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How companies are putting people first by merging HR and AI

The CEO of Zeder Group, Sadek El-Assaad, explains how artificial intelligence will help human resources

AI has impacted the workforce by instantaneously pinpointing the most skilled job applicants to move forward for interview.

In the past few decades, the role of human resources has consistently evolved to adapt to the ever-changing needs of companies and fluctuating economies. Today, HR’s role is more vital than ever, at the helm of an organisation’s transformative processes. The emphasis of transformation, however, no longer places all the power on the systemic procedures of a company. Instead, the power is encompassed within its people – as it’s the cultures, beliefs and values of the personnel that revolutionise their companies and even their nations.

How are companies merging the very seemingly impersonal, digital-centric approaches of artificial intelligence to improve HR systems and the overall employee experience?

So far, AI has lessened the burden of administration-heavy HR tasks, such as administering payroll and documenting leave. With the ongoing massive shift towards a more transformational business advisor approach in 2019, new trends are beginning to emerge within the world of HR. No longer a one-size-fits-all solution, companies are fostering a more agile HR through the use of AI and cognitive computing to enhance recruitment procedures, employee engagement, people analytics, performance management, and learning.

A strong organisational culture that focuses on its employees has a big appeal, for executives and employees alike. AI has impacted the workforce by instantaneously pinpointing the most skilled job applicants to move forward for interview. The recruiter can then quickly assess which candidates are most compatible and who best supports the core values and culture of the company.

AI has impacted the workforce by instantaneously pinpointing the most skilled job applicants to move forward for interview.

Sadek El-Assaad is CEO of the Zeder Group. Courtesy Zeder Group

For those already employed, levels of employee engagement are also tracked by AI, helping HR understand the pulse of the workforce and identify the areas affected by improving or declining levels of performance – with people analytics correspondingly assessing managerial performance based on their team’s level of success. With AI and cognitive computing, organisations are further equipped to conduct rapid, unbiased and accurate reports, bringing levels of continuous performance management to a whole new level of efficiency. AI and learning also come into play here, with the ability to provide hands-on trainings. No longer limited to merely studying company handbooks, AI learning develops professional training opportunities with learning objectives enhanced through gamification and real-life scenarios.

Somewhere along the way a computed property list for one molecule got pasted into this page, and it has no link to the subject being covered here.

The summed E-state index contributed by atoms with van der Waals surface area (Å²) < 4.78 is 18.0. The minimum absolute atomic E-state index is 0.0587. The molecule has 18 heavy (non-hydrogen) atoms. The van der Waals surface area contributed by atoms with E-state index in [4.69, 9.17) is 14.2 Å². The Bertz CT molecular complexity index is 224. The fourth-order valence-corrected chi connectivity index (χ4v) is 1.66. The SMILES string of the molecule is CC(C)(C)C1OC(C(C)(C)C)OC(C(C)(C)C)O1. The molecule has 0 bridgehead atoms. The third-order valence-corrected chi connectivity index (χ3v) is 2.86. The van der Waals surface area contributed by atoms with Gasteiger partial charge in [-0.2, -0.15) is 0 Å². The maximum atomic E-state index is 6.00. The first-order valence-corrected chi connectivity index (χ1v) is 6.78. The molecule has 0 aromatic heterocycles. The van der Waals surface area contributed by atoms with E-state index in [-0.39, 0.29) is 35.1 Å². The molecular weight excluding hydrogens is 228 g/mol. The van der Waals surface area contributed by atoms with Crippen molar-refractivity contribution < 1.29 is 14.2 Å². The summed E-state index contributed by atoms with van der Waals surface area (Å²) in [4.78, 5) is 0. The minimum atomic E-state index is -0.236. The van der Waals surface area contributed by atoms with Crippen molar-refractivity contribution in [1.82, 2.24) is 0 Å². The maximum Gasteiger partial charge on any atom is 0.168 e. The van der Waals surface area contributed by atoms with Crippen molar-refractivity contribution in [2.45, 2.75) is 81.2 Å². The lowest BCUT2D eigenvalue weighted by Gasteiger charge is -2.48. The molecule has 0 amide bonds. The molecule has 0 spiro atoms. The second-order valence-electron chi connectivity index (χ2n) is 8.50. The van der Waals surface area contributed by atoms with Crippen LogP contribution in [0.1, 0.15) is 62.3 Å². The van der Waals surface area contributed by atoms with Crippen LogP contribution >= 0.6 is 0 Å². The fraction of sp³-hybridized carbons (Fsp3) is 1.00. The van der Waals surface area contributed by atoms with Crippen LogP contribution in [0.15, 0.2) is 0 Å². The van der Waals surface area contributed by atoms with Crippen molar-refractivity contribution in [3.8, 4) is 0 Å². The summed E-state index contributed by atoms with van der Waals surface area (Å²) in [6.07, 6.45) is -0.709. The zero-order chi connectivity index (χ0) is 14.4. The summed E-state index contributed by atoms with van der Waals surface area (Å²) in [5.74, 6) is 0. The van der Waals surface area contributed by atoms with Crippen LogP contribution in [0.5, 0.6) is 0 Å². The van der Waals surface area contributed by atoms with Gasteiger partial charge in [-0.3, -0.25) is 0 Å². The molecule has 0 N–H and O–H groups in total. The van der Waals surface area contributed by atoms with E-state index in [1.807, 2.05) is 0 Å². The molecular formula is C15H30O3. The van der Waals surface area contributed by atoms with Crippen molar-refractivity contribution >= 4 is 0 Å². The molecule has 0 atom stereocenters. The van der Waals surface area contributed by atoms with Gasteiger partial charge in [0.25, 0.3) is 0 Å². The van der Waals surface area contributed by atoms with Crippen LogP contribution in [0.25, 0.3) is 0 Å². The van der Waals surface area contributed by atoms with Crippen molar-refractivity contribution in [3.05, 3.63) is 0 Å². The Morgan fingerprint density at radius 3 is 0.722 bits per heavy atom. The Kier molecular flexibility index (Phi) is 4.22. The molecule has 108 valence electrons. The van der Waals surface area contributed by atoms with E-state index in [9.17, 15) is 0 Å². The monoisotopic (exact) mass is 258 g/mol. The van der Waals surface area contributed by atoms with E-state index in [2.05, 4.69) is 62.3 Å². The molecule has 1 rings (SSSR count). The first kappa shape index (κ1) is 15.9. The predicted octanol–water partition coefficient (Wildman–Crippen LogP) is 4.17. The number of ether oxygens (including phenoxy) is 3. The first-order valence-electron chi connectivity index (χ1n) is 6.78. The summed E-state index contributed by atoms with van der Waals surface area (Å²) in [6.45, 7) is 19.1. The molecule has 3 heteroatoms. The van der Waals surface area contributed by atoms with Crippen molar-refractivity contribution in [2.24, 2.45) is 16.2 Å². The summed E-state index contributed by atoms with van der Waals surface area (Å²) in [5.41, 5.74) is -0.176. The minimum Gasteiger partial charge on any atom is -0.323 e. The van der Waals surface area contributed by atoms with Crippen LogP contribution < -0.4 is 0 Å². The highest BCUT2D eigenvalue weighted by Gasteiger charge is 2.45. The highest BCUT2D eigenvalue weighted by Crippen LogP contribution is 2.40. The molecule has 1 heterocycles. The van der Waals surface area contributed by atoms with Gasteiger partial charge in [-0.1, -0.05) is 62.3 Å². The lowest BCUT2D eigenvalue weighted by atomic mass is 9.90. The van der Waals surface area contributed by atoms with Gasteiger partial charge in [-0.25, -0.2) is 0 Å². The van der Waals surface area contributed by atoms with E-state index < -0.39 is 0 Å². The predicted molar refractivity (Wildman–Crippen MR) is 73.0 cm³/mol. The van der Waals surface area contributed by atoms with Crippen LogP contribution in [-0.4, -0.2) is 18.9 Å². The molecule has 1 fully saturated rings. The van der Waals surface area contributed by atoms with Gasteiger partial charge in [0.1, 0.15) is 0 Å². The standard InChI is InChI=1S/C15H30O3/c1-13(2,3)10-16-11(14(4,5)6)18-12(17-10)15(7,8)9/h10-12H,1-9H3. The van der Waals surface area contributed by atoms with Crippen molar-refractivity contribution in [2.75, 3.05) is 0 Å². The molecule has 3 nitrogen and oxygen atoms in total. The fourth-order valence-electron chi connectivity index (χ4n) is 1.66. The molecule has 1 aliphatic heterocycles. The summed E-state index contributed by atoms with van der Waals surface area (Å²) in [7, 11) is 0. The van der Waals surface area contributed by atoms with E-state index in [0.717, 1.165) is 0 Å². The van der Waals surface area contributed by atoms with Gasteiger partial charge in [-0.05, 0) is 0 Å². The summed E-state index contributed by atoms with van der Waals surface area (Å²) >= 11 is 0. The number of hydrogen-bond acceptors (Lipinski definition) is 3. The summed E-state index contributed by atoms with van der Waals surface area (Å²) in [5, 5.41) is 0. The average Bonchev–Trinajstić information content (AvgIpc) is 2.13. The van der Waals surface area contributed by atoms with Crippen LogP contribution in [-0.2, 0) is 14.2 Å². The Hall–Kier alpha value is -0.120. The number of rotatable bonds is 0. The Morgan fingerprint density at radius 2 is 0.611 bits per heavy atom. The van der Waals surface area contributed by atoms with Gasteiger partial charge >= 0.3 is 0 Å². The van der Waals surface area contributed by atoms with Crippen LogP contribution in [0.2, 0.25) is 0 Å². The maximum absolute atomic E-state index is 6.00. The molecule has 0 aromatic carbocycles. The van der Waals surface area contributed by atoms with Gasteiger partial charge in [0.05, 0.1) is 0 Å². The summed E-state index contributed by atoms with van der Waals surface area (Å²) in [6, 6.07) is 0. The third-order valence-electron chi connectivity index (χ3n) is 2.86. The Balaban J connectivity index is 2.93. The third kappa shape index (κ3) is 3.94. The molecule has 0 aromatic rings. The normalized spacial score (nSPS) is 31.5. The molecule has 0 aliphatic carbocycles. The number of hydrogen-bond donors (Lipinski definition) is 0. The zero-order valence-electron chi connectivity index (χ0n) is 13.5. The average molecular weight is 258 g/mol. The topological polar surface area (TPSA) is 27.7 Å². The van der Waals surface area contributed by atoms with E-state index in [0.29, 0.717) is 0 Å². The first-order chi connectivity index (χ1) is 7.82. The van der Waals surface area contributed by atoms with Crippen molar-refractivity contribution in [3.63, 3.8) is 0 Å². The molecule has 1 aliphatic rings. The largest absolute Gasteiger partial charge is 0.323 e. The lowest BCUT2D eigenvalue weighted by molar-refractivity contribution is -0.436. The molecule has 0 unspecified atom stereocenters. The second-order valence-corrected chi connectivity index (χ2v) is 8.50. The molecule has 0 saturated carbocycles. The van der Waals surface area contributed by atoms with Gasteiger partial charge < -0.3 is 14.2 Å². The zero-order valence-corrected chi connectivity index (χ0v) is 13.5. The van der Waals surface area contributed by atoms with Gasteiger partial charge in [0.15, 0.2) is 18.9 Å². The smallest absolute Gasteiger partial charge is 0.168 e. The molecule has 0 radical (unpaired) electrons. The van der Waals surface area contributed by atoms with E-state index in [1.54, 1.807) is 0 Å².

With these significant technology and AI trends already in place, 2019 will see more robust uses of AI in terms of performance management and learning. As organisational executives have pushed their companies to become more agile and employee-centric over the years, it is my belief that two new trends will finally emerge this year: leadership of agility and entrepreneurial spirit. With a top-down approach, the roles of HR will shift to become more entrepreneurial, acting as a business advisor and influencer when assisting their leadership teams to take the innovative leaps that new thought and business process require.

This, in turn, presents a challenge. Any change is often met with some resistance, and in today’s more innovative and technology-driven environment, the crucial push to focus more on human capital rather than systemic procedures is easier said than done – particularly for those firmly rooted in longstanding business practices.

AI has impacted the workforce by instantaneously pinpointing the most skilled job applicants to move forward for interview.

Increasingly, companies realise the importance of not only attracting the right talent, but also of keeping it. Business models and services are easy to mimic, but it’s the personnel who truly drive the company and define a company’s internal and external identity. They are the image that reverberates across all aspects of the company and the way it conducts business – a direct reflection of the company’s core values. 

A strong organisational culture keeps a company’s core values front-and-centre in all aspects of its day-to-day operations, with business leaders and HR executives alike getting behind the entrepreneurial mindset in merging AI with HR functions to improve the overall employee experience. The value of doing so is incalculable.

The writer is CEO of the Zeder Group, a leading human resources and management consultancy firm, with offices in Beirut and Dubai

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